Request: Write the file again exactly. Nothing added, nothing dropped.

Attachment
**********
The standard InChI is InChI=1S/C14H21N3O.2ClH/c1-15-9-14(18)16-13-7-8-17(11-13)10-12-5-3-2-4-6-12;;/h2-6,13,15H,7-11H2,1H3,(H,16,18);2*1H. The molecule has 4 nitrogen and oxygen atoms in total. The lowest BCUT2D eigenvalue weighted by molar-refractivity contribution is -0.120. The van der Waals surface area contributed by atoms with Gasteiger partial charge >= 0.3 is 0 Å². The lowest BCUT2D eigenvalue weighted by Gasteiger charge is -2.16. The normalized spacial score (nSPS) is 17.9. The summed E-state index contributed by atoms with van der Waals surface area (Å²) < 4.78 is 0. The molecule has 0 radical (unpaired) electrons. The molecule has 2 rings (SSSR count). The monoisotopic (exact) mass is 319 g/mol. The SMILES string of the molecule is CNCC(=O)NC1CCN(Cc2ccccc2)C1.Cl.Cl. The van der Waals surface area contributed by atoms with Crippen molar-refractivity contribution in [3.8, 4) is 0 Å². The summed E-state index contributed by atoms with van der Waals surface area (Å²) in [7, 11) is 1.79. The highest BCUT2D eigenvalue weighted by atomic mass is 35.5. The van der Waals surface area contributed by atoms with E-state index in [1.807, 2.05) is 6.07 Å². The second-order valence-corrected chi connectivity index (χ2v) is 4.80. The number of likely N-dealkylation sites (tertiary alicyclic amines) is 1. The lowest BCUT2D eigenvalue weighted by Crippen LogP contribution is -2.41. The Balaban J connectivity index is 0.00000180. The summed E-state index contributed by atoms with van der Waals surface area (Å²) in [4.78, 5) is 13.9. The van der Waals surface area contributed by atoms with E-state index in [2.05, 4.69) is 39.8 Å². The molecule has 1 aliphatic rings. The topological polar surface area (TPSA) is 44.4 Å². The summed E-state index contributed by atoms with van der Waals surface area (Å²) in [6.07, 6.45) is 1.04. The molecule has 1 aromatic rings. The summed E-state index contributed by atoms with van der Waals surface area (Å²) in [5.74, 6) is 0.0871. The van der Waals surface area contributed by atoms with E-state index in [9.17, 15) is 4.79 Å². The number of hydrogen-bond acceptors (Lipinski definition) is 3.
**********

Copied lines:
The standard InChI is InChI=1S/C14H21N3O.2ClH/c1-15-9-14(18)16-13-7-8-17(11-13)10-12-5-3-2-4-6-12;;/h2-6,13,15H,7-11H2,1H3,(H,16,18);2*1H. The molecule has 4 nitrogen and oxygen atoms in total. The lowest BCUT2D eigenvalue weighted by molar-refractivity contribution is -0.120. The van der Waals surface area contributed by atoms with Gasteiger partial charge >= 0.3 is 0 Å². The lowest BCUT2D eigenvalue weighted by Gasteiger charge is -2.16. The normalized spacial score (nSPS) is 17.9. The summed E-state index contributed by atoms with van der Waals surface area (Å²) < 4.78 is 0. The molecule has 0 radical (unpaired) electrons. The molecule has 2 rings (SSSR count). The monoisotopic (exact) mass is 319 g/mol. The SMILES string of the molecule is CNCC(=O)NC1CCN(Cc2ccccc2)C1.Cl.Cl. The van der Waals surface area contributed by atoms with Crippen molar-refractivity contribution in [3.8, 4) is 0 Å². The summed E-state index contributed by atoms with van der Waals surface area (Å²) in [7, 11) is 1.79. The highest BCUT2D eigenvalue weighted by atomic mass is 35.5. The van der Waals surface area contributed by atoms with E-state index in [1.807, 2.05) is 6.07 Å². The second-order valence-corrected chi connectivity index (χ2v) is 4.80. The number of likely N-dealkylation sites (tertiary alicyclic amines) is 1. The lowest BCUT2D eigenvalue weighted by Crippen LogP contribution is -2.41. The Balaban J connectivity index is 0.00000180. The summed E-state index contributed by atoms with van der Waals surface area (Å²) in [4.78, 5) is 13.9. The van der Waals surface area contributed by atoms with E-state index in [2.05, 4.69) is 39.8 Å². The molecule has 1 aliphatic rings. The topological polar surface area (TPSA) is 44.4 Å². The summed E-state index contributed by atoms with van der Waals surface area (Å²) in [6.07, 6.45) is 1.04. The molecule has 1 aromatic rings. The summed E-state index contributed by atoms with van der Waals surface area (Å²) in [5.74, 6) is 0.0871. The van der Waals surface area contributed by atoms with E-state index in [9.17, 15) is 4.79 Å². The number of hydrogen-bond acceptors (Lipinski definition) is 3.